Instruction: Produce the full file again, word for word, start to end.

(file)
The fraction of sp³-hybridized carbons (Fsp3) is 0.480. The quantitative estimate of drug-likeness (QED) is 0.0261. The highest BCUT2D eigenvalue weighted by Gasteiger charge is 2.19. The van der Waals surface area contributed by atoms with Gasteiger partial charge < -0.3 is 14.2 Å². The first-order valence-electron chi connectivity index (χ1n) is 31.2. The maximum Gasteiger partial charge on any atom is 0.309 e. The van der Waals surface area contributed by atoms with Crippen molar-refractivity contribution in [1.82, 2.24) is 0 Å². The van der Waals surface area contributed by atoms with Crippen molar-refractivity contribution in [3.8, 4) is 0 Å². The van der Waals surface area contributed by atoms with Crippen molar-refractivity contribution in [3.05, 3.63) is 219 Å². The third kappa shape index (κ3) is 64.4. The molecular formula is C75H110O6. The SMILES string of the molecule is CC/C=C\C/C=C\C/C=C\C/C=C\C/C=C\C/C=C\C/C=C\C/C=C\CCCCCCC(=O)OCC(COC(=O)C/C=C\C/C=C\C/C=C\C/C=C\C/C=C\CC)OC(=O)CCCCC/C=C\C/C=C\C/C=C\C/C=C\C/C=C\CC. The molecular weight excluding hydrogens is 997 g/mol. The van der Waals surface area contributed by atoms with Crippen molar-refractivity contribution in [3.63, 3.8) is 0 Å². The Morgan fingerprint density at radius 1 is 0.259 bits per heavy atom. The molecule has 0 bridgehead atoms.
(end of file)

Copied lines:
The fraction of sp³-hybridized carbons (Fsp3) is 0.480. The quantitative estimate of drug-likeness (QED) is 0.0261. The highest BCUT2D eigenvalue weighted by Gasteiger charge is 2.19. The van der Waals surface area contributed by atoms with Gasteiger partial charge < -0.3 is 14.2 Å². The first-order valence-electron chi connectivity index (χ1n) is 31.2. The maximum Gasteiger partial charge on any atom is 0.309 e. The van der Waals surface area contributed by atoms with Crippen molar-refractivity contribution in [1.82, 2.24) is 0 Å². The van der Waals surface area contributed by atoms with Crippen molar-refractivity contribution in [3.8, 4) is 0 Å². The van der Waals surface area contributed by atoms with Crippen molar-refractivity contribution in [3.05, 3.63) is 219 Å². The third kappa shape index (κ3) is 64.4. The molecular formula is C75H110O6. The SMILES string of the molecule is CC/C=C\C/C=C\C/C=C\C/C=C\C/C=C\C/C=C\C/C=C\C/C=C\CCCCCCC(=O)OCC(COC(=O)C/C=C\C/C=C\C/C=C\C/C=C\C/C=C\CC)OC(=O)CCCCC/C=C\C/C=C\C/C=C\C/C=C\C/C=C\CC. The molecular weight excluding hydrogens is 997 g/mol. The van der Waals surface area contributed by atoms with Crippen molar-refractivity contribution in [3.63, 3.8) is 0 Å². The Morgan fingerprint density at radius 1 is 0.259 bits per heavy atom. The molecule has 0 bridgehead atoms.